[gmx-users] Question about Berendsen thermostat and Nose-Hoover temp coupling

Michel Cuendet michel.cuendet at isb-sib.ch
Wed Jul 23 15:50:27 CEST 2008

Hi all,

One of the conceptual difference between Berendsen and Nose-Hoover (NH), 
is the following. NH is basically a second order relaxation to the 
target temperature, which implies an oscillatory behavior. Berendsen is 
a first order relaxation (exponential type of behavior). This is 
preferable when the initial temperature is far from the target 
temperature, in which case NH is likely to produce large oscillations 
and, in general, take longer to equilibrate. Hence the practice to use 
Berendsen for the first part of the equilibration, and NH for production.

There are still papers published on the subject in the "alive" 
literature. For example there is an analysis of the Berendsen dynamics in

Morishita, JCP 113 (8) : 2976 (2000)

In short, he finds approximate expressions for the configurational part 
of the state distribution function. It essentially varies between 
canonical for exceedingly small time constants (of the order of the 
timestep) to microcanonical for very large time constants. The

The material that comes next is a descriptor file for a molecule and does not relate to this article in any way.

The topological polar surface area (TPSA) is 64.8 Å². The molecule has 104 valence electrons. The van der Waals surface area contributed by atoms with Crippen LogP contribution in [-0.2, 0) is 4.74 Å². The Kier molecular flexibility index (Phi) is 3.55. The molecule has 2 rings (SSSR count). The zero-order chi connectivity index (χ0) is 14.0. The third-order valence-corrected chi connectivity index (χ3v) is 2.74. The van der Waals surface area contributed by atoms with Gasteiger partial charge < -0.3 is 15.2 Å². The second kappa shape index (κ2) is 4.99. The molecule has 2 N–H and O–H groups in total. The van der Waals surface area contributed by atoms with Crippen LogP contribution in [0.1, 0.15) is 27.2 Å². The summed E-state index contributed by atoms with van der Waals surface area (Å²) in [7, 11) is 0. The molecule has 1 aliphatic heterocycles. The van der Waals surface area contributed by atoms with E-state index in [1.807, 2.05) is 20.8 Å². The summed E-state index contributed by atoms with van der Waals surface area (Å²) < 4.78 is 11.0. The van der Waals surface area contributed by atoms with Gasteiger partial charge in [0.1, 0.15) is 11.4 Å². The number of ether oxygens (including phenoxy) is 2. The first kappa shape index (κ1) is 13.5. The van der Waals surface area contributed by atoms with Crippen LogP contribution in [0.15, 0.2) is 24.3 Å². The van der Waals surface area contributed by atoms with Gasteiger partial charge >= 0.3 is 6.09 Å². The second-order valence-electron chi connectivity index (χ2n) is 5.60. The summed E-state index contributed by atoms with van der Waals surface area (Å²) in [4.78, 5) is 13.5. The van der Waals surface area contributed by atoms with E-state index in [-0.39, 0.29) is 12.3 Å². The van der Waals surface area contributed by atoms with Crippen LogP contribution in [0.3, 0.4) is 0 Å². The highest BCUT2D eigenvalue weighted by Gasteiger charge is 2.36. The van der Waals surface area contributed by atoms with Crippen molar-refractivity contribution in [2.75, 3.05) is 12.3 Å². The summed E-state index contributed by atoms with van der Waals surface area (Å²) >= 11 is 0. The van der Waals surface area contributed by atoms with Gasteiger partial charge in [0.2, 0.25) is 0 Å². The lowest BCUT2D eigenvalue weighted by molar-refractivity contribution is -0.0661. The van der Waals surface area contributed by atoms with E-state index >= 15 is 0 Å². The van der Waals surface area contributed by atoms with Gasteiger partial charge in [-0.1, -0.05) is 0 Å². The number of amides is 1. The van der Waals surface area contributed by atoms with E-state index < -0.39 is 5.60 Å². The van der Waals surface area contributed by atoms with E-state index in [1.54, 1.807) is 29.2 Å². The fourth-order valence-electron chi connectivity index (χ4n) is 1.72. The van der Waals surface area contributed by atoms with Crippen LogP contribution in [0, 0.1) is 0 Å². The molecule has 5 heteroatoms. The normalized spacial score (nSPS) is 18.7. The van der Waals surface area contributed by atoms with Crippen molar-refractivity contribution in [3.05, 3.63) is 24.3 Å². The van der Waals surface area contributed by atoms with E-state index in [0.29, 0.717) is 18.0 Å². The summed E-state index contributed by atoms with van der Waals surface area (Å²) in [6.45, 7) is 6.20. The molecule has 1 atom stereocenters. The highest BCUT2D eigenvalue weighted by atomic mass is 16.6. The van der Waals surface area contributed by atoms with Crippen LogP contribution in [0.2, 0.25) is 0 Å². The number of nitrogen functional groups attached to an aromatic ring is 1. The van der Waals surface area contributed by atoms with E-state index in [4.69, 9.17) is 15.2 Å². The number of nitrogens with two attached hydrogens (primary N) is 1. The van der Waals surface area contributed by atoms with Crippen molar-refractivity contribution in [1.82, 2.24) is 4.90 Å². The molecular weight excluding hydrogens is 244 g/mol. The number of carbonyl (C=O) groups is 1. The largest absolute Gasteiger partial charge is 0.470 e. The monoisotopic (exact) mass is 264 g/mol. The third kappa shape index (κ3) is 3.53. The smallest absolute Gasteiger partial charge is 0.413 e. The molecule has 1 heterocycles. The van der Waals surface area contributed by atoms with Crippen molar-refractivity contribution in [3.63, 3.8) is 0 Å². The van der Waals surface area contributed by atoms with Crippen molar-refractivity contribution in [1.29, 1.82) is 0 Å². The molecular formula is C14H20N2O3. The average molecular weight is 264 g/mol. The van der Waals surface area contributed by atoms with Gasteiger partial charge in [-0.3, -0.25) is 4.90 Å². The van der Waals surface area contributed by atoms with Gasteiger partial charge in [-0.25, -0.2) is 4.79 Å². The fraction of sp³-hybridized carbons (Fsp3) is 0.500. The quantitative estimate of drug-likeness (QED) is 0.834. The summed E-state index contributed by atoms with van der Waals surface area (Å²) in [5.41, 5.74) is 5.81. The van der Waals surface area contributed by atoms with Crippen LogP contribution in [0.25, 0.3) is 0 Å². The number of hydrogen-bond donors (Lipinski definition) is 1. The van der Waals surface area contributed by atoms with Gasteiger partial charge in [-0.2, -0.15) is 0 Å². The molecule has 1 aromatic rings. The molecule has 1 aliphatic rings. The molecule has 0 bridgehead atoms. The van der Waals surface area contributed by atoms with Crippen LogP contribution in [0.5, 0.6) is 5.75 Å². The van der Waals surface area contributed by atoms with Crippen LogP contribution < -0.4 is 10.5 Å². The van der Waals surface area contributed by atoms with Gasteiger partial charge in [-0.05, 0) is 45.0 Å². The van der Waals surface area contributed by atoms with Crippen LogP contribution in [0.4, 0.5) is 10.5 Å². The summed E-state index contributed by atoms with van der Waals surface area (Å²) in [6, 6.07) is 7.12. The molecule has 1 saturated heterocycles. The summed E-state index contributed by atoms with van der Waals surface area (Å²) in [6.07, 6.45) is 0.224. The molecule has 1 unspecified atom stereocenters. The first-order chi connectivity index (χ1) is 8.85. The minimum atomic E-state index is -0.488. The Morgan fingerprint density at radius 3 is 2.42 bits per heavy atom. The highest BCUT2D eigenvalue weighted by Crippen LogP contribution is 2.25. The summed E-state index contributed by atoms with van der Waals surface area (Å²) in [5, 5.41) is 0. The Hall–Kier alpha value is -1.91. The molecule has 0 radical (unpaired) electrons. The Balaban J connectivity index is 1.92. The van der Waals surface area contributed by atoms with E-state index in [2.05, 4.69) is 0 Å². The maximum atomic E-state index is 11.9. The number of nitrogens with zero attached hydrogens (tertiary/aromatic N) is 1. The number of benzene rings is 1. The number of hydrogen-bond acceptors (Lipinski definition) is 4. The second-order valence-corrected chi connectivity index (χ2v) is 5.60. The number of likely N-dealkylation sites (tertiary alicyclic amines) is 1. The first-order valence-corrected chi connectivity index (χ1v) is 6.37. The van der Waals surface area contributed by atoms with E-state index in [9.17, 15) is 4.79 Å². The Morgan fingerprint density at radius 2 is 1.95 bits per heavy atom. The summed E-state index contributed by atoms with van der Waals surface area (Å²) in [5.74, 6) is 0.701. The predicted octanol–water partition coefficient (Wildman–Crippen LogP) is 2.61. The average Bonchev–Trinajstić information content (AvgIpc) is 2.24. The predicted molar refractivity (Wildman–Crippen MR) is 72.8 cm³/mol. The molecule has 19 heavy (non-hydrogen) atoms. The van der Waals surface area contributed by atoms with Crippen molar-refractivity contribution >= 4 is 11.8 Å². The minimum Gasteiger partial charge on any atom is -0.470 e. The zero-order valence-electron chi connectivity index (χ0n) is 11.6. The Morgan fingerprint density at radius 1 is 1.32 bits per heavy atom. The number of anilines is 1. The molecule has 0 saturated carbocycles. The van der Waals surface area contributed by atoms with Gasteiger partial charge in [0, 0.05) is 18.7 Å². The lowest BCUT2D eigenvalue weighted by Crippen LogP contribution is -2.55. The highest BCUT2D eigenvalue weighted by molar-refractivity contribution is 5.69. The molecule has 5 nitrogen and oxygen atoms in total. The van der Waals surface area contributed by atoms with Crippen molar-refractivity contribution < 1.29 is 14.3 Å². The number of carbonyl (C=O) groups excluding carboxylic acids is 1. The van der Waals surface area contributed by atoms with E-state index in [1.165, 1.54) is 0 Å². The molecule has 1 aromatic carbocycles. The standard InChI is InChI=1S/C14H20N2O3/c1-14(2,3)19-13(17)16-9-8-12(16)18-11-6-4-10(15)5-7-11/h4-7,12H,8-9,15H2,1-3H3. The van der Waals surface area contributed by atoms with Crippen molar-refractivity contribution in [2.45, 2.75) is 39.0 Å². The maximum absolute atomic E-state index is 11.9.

distribution of momenta remains unknown.

In addition to the average temperature, the temperature fluctuations 
expected for the NVT ensemble must be reproduced in the simulation. 
Nose-Hoover was shown to do this correctly. This could be important when 
studying the stability of a conformation for example.

Now concerning Chris' question:
chris.neale at utoronto.ca wrote:
> Have you seen any information to suggest that this is actually a 
> non-trivial conce"rn? That is, given static point charges, an 
> empirical LJ force, short cutoffs, etc., do you believe that the 
> application of nose-hoover, berendsen, or even the arbitrary velocity 
> rescaling significantly degrades the quality of the obtained dynamics?
There are two aspects here: (a) point charges and LJ force, which 
constitute the physical model, and (b) the cutoffs and such, which are 
simulation artefacts and disrupt the physics of the model (by allowing 
creation of energy, etc...). My opinion is that, given a physical model 
(even approximate), one should simulate the dynamics as accurately as 
possible, in order to produce the thermodynamical ensemble corresponding 
to the underlying physical model. Before plugging in the thermostat, one 
should check that the simulation conserves energy "not too bad"(using 
PME or switch functions, etc...). Now if there is still an energy drift, 
the thermostat will absorb the excess energy, and the system will end up 
in a non-equilibrium steady state, with a heat well (cutoffs, etc) and a 
heat sink (thermostat). The good side is that the NH thermostat was 
shown (by Hoover himself) to produce a stationary canonical distribution 
even in a non-equilibrium case.

Sorry for the long email :)



Michel Cuendet, Ph.D
Molecular Modeling Group
Swiss Institute of Bioinformatics
CH-1015 Lausanne, Switzerland

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